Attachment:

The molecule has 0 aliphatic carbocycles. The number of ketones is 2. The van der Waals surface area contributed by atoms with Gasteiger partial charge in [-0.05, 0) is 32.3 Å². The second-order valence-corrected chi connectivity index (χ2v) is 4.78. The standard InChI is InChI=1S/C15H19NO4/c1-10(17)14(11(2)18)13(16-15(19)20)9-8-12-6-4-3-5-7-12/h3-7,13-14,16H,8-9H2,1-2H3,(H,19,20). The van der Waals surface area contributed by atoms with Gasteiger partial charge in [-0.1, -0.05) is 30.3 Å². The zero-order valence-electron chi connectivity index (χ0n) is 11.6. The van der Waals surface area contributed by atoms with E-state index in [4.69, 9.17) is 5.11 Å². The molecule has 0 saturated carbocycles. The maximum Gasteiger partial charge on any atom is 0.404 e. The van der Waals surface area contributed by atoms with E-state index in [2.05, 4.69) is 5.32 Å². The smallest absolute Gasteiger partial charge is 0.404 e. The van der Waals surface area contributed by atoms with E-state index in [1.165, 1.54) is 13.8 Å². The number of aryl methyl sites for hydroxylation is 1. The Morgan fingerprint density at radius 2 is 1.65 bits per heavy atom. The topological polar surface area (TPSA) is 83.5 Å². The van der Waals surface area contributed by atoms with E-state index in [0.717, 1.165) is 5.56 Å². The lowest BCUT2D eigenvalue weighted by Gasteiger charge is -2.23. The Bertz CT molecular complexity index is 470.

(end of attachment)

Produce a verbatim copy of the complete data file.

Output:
The molecule has 0 aliphatic carbocycles. The number of ketones is 2. The van der Waals surface area contributed by atoms with Gasteiger partial charge in [-0.05, 0) is 32.3 Å². The second-order valence-corrected chi connectivity index (χ2v) is 4.78. The standard InChI is InChI=1S/C15H19NO4/c1-10(17)14(11(2)18)13(16-15(19)20)9-8-12-6-4-3-5-7-12/h3-7,13-14,16H,8-9H2,1-2H3,(H,19,20). The van der Waals surface area contributed by atoms with Gasteiger partial charge in [-0.1, -0.05) is 30.3 Å². The zero-order valence-electron chi connectivity index (χ0n) is 11.6. The van der Waals surface area contributed by atoms with E-state index in [4.69, 9.17) is 5.11 Å². The molecule has 0 saturated carbocycles. The maximum Gasteiger partial charge on any atom is 0.404 e. The van der Waals surface area contributed by atoms with E-state index in [2.05, 4.69) is 5.32 Å². The smallest absolute Gasteiger partial charge is 0.404 e. The van der Waals surface area contributed by atoms with E-state index in [1.165, 1.54) is 13.8 Å². The number of aryl methyl sites for hydroxylation is 1. The Morgan fingerprint density at radius 2 is 1.65 bits per heavy atom. The topological polar surface area (TPSA) is 83.5 Å². The van der Waals surface area contributed by atoms with E-state index in [0.717, 1.165) is 5.56 Å². The lowest BCUT2D eigenvalue weighted by Gasteiger charge is -2.23. The Bertz CT molecular complexity index is 470.